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SamGopinathan-CFCSS answered...

While you have all the right intentions, it is humanly impossible to be the son and the caregiver, have your own family, have a career and have a life. There is just one of you and you can do only so much.

Don't Try to do Everything Yourself. Caregiving can be very draining emotionally. If you invest your energy 100% in to providing care, you are risking a burn out yourself and also risking your health. Get professional help to help cover at least some parts of the caregiving requirements, if not all.

Do Not Punish yourself with Guilt. I have seen many family caregivers suffering from a wrong sense of guilt. Guilt that is totally misplaced. There is no need to feel guilty in bringing in help. It does not make you any less as a son. It shows maturity and responsibility

Support Group Enroll yourself in support groups. When you see how others are handling similar situations, that will strengthen your approach and enable you to face the situation better

I hope this helps Regards Sam www.homecareconsultations.com

 

4mymother answered...

It sounded like I had written the first few lines of your post. I, too, feel like I'm getting brain dead at times but I keep pressing on. I rarely get time away. Mom cannot communicate so it's like living in a house by yourself and cannot get out. What keeps me going is my faith in God and knowing that I'm doing the right thing by caring for Mom and that He will take care of me. Have a personal relationship with Jesus is what gives me strenght. I think the hard part is not knowing how long I will have this responsibility and when it's gone, WHO WILL I BE?

 

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Jeanie jk answered...

Im a care giver, I started working for this family 5 years ago. At frist it was fine about 40 to 30 hours a week. Then things went down hill fast the only daughter who is in charge. Stopped helping like she was. And know I have Sandy 100 hours a week.Its more than I can take, really no sleep most nights and I feel Im losing it. Her family says they wont help anymore. They just want her fo go to Home. Its my income and I love her know. So I keep doing it so they wont put her in home.I need to have some realy advice Im so tiered and feel like doing nothing the few hours I do not have her its a bad place to be in.They never want to hire more help. Because she is to lazy to write out another check for some one elese to help. What to do I realy think the daughter is not all thier and this has be cofirmed by the other childern, but they are men and not willing to help at all.Im sorry for dumping this on ya all. This year and last they did not even want thier Mother on hoildays. So we tryed to make it nice for her but she cried because she still knows. Many times she says they just dont want me any more.:( So we try really hard to cheer her up.I struggle because they just expect me to do it. Give up my hoildays and never even offer to pay extra or anything.Am I wrong or is this the way families are. It seems from what ive read on here thier are some who really care about thier familes and others caring for them.Really worn out in Indy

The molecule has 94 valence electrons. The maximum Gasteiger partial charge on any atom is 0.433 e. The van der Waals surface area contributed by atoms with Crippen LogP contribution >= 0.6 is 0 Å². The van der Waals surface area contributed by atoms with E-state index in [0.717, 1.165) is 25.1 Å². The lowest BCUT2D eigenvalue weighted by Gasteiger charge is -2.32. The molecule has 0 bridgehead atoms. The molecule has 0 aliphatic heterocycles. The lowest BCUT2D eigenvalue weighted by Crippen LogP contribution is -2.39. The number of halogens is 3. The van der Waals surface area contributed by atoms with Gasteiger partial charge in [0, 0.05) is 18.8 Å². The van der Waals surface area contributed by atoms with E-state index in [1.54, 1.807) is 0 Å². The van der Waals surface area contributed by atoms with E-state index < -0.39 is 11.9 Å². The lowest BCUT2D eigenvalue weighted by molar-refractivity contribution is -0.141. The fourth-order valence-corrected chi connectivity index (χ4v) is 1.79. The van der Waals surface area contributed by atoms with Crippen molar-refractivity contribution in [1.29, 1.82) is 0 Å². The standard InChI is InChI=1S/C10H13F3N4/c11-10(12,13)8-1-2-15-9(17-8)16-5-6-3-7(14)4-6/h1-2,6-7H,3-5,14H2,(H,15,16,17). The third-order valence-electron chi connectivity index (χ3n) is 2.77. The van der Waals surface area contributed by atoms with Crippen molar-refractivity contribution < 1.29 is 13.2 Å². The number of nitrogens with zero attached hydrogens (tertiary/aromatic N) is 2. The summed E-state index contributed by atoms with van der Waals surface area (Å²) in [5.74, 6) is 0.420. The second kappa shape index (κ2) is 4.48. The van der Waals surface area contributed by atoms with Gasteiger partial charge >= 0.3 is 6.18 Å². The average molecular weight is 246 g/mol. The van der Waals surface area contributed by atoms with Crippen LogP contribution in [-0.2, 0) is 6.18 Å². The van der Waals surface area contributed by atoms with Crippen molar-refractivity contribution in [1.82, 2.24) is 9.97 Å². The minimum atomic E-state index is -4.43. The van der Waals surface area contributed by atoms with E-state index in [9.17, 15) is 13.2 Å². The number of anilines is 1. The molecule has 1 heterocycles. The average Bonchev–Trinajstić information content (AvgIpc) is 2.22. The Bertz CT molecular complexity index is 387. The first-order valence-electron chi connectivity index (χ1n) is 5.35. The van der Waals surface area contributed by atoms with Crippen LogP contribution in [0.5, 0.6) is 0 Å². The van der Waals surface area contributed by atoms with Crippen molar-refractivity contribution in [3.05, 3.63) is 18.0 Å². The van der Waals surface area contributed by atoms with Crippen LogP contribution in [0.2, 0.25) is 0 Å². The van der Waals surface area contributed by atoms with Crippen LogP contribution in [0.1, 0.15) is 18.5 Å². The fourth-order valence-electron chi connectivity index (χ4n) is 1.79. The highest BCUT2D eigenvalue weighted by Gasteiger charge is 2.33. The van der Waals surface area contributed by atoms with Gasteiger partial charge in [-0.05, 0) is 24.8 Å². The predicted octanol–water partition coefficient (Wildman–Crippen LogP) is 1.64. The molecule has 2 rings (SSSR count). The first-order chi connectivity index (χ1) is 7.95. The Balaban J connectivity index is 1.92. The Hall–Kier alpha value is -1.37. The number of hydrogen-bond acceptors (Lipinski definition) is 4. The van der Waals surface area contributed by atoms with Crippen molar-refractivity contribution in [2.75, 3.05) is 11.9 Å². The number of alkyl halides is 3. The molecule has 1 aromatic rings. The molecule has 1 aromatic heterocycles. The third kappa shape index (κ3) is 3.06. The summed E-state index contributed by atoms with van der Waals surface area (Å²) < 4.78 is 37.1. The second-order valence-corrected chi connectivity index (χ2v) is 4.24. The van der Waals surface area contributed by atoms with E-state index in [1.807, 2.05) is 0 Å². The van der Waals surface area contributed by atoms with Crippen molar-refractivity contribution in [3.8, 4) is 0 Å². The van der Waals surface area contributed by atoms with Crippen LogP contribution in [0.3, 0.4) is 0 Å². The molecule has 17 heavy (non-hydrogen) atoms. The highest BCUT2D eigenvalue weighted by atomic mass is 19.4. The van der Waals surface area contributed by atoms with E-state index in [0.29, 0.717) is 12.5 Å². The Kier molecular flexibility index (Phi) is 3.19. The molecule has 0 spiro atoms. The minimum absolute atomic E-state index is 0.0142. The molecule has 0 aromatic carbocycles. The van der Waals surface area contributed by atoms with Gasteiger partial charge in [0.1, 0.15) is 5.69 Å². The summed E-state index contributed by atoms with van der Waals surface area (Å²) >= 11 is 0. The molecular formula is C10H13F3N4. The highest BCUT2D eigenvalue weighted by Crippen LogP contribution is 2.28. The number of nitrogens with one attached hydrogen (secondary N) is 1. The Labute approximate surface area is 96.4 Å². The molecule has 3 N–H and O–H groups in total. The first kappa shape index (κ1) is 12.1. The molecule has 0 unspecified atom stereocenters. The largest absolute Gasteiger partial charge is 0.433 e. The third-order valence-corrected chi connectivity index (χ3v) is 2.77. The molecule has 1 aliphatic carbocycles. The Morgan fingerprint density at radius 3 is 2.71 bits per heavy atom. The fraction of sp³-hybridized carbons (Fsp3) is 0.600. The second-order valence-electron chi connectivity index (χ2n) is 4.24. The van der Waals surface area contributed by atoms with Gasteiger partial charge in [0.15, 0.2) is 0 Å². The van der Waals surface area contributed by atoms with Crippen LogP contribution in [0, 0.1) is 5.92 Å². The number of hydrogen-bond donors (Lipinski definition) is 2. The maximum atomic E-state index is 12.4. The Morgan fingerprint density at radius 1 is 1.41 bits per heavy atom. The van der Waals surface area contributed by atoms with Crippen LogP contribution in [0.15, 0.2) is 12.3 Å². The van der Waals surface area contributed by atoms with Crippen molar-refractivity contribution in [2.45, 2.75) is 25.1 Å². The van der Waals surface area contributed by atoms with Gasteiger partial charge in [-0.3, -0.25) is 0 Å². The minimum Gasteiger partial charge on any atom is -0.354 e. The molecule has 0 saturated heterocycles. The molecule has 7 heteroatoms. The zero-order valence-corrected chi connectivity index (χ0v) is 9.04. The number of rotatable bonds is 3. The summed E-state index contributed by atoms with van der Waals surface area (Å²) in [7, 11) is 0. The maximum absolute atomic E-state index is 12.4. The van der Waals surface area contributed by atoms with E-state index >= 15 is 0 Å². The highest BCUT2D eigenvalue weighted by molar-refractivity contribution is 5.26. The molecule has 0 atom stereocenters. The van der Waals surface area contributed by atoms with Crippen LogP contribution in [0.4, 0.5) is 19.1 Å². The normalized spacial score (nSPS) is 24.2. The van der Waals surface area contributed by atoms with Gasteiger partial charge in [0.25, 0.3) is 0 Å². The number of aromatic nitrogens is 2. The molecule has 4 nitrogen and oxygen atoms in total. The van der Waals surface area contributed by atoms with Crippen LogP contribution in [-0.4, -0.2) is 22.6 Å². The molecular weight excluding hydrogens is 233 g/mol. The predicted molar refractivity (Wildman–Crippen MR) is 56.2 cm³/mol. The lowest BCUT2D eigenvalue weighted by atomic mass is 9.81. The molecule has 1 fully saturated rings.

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MMJ answered...

Does she have Alzheimers, another ailment, or just frail? Does she have sufficient funds, or is the family using a Power of Attorney to pay for her care and help themselves to her savings. Perhaps they even had her sign over the house. This happened to a neighbor of mine. When we told him he no longer owned his house, he had no fight left, and just died. Perhaps she needs a legal guardian who is not related to her, In some areas of the country, there is a social services/District Attorneys office department which deals with elder abuse/neglect. You can voice your concerns to them, and have them keep your name out of it. Someone would come to the house and interview her, to see what she (not her relatives) wants, and what her real financial situation is. They can appoint a legal guardian who can see that her wishes are followed. A legal guardian can also use this womans' money to hire another caregiver to give you a break. Perhaps you can also get overtime pay for all the unreimbursed hours you worked.